Whether security returns are predictable using their past history has been a focal point of research in the empirical finance literature. Tests for predictability have important implications for asset pricing and market efficiency. In an efficient capital market, equity prices reflect currently available information and one should not be able to predict future returns by using historical returns data. Therefore, if returns are predictable, it could imply market inefficiency unless the predictable variation can be reconciled with an equilibrium asset-pricing model. Over the past 2 decades, the extent of international investments has been steadily increasing. Investors (both institutional and individual) now allocate a substantially higher proportion of their financial wealth in international assets than 2 decades ago. However, our knowledge of predictability of security prices has primarily been drawn from studies on the U.S. market. As capital markets become more globally integrated, understanding the behavior of international equity prices is of increasing importance. In this paper, we employ the variance ratio test to investigate whether equity returns exhibit predictable variation for 18 developed countries over the period 1979–1998 and examine the implications of the results for international momentum strategies. The theoretical underpinnings of tests for predictability are based on the idea that security prices follow a random walk, whereby price changes are unpredictable in an efficient market. A number of researchers study the predictability of U.S. equity returns at weekly or monthly horizons. These include, for example, Conrad and Kaul (1988), Lo and MacKinlay, 1988 and Lo and MacKinlay, 1990, Jegadeesh and Titman (1993), and Chan et al. (1996), among others. Other researchers, such as DeBondt and Thaler, 1985 and DeBondt and Thaler, 1987 and Kim et al. (1991), investigate the predictability of long-horizon (often including multiyear) U.S. equity returns. Several researchers also examine the predictability of international equity returns. For example, Poterba and Summers (1988) study equity returns for the U.S. as well as 17 other countries and find positive serial correlation at medium horizons and negative serial correlation over longer horizons, although they cannot statistically reject the random walk hypothesis. Richards (1997) and Balvers et al. (2000) find evidence of mean reversion and return predictability across national equity markets. Chan et al. (2000), Griffin et al. (2003), Bhojraj and Swaminathan (2001), and Rouwenhorst (1998) document the profitability of international momentum investment strategies. The above studies are mainly based on medium- to long-horizon returns. This paper focuses on the predictability of short-horizon returns (daily and weekly). To provide a comparison with previous studies using monthly data as well as with our own results, we also conduct the same tests using monthly returns. Apart from applying known techniques to new data, our paper has several interesting findings, which contributes to the literature on the behavior of international asset prices. Firstly, we examine the predictability of short-horizon returns for 18 developed countries using the variance ratio test, which has not been pursued in previous research. This is a useful complement to the findings of Lo and MacKinlay (1988) for the U.S. We find that for daily equity returns, the null hypothesis of a random walk can be rejected at conventional significance levels in favor of positive serial correlations for 10 countries and in favor of negative serial correlation for one country. The null cannot be rejected for the other seven countries, including the United States. These results provide an interesting comparison to French and Roll (1986), who report that the average daily autocorrelations for all NYSE and AMEX stocks are positive for the first order and negative from the second to the 13th order. French and Roll (1986) employ data from 1963 to 1982, while our sample covers the period 1980 to 1998, almost nonoverlapped with their sample. Our results suggest that the U.S. market may be more efficient in the most recent 2 decades than 2 decades ago. Our findings of positive daily serial correlation for the other 10 countries are in contrast with French and Roll's (1986) results for the U.S. Secondly, through simulations, we investigate the robustness of the variance ratio test. We find that inference on the random walk hypothesis is sensitive to currency denomination, return horizon, and distributional assumptions. Finally, we examine the implications of predictability for international momentum strategies. We find that the excess returns from buying past winners and selling past losers are always positive at all horizons. The results are particularly striking for daily data, where the profitability is not only statistically significant but also economically important in the absence of transaction costs. We demonstrate that the excess returns are not greatly affected by potential biases due to nonsynchronous trading and cannot be simply explained as a compensation for bearing more systematic risks. We also find that both the winner and loser portfolios on average select smaller countries. These results complement recent findings on international momentum profitability by Chan et al. (2000), Rouwenhorst (1998), Griffin et al. (2003), and Bhojraj and Swaminathan (2001). These authors study momentum profitability at longer horizons while we focus more on the short-horizon predictability. The remainder of the paper is organized as follows. Section 2 describes the empirical methodology. Section 3 discusses the data and presents some summary statistics. Results on the predictability using the variance ratio test are reported in Section 4. Section 5 presents the performance of international momentum strategies and discusses possible explanations. Section 6 offers some concluding remarks.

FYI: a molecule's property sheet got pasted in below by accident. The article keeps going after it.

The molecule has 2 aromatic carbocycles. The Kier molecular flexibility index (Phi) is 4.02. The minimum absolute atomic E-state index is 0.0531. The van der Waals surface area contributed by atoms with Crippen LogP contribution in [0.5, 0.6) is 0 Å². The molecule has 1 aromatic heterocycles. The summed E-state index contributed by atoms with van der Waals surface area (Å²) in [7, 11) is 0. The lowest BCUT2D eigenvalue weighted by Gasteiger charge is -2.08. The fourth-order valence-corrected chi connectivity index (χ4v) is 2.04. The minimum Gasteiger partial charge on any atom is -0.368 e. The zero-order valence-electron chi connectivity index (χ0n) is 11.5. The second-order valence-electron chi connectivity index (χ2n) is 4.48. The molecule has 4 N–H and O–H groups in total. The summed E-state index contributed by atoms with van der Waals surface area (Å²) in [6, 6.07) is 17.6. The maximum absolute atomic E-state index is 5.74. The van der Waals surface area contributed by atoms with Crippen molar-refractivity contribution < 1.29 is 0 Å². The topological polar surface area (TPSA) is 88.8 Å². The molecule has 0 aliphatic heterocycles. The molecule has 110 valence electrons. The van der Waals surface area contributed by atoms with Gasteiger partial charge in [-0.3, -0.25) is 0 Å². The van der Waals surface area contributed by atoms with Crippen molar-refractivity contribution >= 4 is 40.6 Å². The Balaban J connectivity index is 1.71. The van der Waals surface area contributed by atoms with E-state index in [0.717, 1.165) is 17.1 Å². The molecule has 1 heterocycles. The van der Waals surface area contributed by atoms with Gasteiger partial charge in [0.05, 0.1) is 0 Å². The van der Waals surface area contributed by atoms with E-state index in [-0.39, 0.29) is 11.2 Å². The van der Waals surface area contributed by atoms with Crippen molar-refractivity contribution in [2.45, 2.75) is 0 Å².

نتیجه گیری انگلیسی
This paper examines the predictability of short-horizon equity returns of 18 developed countries for the period 1979–1998. Using the variance ratio test and conventional significance levels, we find that the random walk hypothesis can be rejected for daily and weekly data for the majority of countries and that equity indices exhibit significant return continuation at short horizons. For monthly data, most markets may well be characterized as a random walk.18 Our results show that inference on the random walk hypothesis is sensitive to currency denomination, return horizon, and distributional assumptions. We also investigate the profitability of international momentum strategies. We find that the excess returns from buying past winners and short selling past losers are always positive. The results are particularly striking for daily data, where the momentum profits are not only statistically significant but also economically important in the absence of transaction costs. They complement those from the variance ratio test and provide further support for the predictability of short-horizon international equity returns. We provide a number of robustness checks for the profitability of momentum strategies. We find that the excess returns are not greatly biased by nonsynchronous trading. Furthermore, they cannot be simply explained as a compensation for bearing more market risk. A two-factor model with the Fama–French size portfolio as a second factor does not explain the results better. Imposing a reasonable transactions cost substantially reduces momentum profits, especially for the daily data. We also show that both the winner and the loser portfolios, on average, tend to select smaller countries.